The National Pharmaceutical Pricing Authority (NPPA) is all set to slash the prices of popular medicines for stress, hypertension, HIV, pain and pneumonia. The move seeks to cover as many as 100 new drugs and would apply to drugs of varying strengths; for example, NPPA regulates the price of only one strength of Paracetamol currently, but the NPPA intends to control the pricing of all strengths of Paracetamol available in the market.
This is the second time that NPPA has proposed regulating the price of drugs outside the National List of Essential Medicines (NLEM), 2011.
The first time that NPPA had attempted this was in May this year when it sought to control the prices of 108 medicines on the ground of ‘public interest’. This it did rather unsuccessfully because in September, the Government withdrew the guidelines which gave NPPA the power to fix the prices of drugs which were not on the NLEM. (We had blogged about it here). As Swaraj noted in a later post, the NPPA’s power to fix prices of drugs falling outside NLEM were not being clipped but merely clarified, because in the Government’s opinion the ‘public interest’ clause was to be invoked only in exceptional circumstances. Subsequently, All India Drug Action Network (AIDAN) had filed a PIL in Delhi HC, challenging the withdrawal of NPPA’s guidelines by the Government (The PIL was dismissed by the Court).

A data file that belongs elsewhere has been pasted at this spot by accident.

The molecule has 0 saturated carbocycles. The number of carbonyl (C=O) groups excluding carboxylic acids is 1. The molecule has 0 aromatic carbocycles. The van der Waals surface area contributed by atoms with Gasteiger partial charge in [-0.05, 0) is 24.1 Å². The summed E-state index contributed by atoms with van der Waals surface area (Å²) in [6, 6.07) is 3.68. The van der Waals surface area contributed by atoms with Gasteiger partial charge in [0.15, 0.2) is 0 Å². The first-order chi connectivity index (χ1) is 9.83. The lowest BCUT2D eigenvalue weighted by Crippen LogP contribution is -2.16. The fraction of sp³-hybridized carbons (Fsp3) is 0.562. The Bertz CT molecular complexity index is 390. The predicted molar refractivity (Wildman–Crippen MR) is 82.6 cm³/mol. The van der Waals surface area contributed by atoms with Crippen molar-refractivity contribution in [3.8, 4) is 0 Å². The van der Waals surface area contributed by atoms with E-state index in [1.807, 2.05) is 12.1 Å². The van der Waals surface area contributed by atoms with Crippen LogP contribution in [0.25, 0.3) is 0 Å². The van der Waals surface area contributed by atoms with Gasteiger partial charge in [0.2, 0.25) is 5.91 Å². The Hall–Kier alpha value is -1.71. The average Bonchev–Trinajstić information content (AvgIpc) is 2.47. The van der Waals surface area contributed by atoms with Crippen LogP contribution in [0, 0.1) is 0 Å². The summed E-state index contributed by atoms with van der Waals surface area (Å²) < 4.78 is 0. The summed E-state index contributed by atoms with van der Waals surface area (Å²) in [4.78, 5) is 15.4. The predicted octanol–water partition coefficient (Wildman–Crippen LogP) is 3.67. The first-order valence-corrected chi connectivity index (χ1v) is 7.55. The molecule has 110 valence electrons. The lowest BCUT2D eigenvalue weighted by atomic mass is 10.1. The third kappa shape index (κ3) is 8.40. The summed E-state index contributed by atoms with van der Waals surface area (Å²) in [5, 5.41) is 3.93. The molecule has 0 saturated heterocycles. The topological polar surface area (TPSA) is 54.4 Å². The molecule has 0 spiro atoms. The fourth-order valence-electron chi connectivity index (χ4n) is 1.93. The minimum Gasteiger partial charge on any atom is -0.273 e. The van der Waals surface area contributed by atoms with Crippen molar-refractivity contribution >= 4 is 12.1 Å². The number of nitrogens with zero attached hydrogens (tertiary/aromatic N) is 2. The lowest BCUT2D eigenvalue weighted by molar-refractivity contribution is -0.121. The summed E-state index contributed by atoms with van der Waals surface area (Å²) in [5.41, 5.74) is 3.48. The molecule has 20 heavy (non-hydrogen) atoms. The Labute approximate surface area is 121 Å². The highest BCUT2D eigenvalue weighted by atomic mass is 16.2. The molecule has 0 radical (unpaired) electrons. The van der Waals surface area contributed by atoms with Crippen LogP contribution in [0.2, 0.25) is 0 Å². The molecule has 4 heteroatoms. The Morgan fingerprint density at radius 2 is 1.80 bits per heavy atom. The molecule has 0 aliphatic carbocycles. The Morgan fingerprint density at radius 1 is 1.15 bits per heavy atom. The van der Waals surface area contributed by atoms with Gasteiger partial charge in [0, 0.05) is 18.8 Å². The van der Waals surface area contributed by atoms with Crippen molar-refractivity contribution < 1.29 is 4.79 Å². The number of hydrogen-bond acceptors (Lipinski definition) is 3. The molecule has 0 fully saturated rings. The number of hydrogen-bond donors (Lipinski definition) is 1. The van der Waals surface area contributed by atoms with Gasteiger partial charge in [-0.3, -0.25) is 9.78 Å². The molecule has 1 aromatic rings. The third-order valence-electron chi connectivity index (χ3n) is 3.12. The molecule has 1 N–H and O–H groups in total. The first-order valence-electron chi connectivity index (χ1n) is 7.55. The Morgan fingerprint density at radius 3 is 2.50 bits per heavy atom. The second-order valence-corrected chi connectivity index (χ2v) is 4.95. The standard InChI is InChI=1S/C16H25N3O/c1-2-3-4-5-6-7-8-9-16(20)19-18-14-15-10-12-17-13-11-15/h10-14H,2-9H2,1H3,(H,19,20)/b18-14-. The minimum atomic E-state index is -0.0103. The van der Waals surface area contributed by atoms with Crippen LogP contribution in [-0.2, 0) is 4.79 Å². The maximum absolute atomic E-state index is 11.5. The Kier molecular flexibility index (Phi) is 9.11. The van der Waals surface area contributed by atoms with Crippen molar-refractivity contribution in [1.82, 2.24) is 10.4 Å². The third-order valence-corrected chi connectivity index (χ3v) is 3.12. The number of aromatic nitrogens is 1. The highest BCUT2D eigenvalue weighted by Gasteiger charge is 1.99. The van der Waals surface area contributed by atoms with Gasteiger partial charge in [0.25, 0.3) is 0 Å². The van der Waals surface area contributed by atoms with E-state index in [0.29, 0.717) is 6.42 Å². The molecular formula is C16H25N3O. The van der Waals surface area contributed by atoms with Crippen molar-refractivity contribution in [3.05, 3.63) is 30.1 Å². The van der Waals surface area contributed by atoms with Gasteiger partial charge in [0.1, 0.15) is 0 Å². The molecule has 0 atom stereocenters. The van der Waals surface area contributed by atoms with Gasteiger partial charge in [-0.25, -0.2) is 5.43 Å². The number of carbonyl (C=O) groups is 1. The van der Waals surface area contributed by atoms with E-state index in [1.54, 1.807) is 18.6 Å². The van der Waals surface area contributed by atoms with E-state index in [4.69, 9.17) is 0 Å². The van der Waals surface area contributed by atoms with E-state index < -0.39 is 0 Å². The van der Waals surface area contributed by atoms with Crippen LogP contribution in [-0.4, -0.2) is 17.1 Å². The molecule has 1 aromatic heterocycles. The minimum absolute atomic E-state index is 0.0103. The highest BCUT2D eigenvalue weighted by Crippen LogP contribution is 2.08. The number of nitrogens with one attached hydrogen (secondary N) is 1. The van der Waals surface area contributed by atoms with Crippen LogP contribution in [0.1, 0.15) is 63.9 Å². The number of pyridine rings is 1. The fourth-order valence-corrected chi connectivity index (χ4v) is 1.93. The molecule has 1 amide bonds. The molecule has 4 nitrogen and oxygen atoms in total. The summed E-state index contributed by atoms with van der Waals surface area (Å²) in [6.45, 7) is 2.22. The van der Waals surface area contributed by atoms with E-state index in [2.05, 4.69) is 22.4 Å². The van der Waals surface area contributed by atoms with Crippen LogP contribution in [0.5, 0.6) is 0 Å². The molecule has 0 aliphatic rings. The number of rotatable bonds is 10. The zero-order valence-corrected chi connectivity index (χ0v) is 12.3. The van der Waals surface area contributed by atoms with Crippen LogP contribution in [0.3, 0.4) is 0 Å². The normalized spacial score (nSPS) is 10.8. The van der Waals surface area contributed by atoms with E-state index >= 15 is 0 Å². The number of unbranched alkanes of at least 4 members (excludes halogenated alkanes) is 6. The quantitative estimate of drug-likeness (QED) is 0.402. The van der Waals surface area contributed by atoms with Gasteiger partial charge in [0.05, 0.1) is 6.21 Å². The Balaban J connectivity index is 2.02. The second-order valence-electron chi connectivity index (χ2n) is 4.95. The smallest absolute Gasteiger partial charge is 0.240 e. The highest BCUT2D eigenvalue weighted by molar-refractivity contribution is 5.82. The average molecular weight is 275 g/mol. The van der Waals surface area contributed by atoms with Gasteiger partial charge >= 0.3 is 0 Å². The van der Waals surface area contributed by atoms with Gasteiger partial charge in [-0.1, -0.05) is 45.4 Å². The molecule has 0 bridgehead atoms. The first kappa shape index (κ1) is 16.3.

In a dramatic volte-face, the Government is backing NPPA’s decision to bring down the prices of common drugs and one guesses that this is because of the upcoming assembly elections in some states.
At present, only 348 medicine formulations or 652 packs listed in the NLEM are being regulated by the Government; these include only specific dosages, strengths and combinations of medicine formulation. NPPA aims to regulate prices of all life-saving and essential drugs of mass consumption.
The announcement by NPPA comes in light of its findings that certain “anomalies or discrepancies” exist in the description/specification of drugs in NLEM.
Miffed by the NPPA’s proposal, D G Shah, Secretary General of Indian Pharmaceutical Alliance said, “Mass consumption is not a criterion for NLEM. It would be desirable that the selection of drugs is left to the core committee of experts as per the established criteria. The role of the NPPA is to implement the policy in letter and spirit and not create confusion leading to instability,”
For now, the list of proposed changes to NLEM has been forwarded to the Health Ministry which is the final authority on the matter. On its website, NPPA seeks comments from various stakeholders such as patient groups and drug-makers on the correction of anomalies/discrepancies of specification/description of drug formulations in NLEM 2011.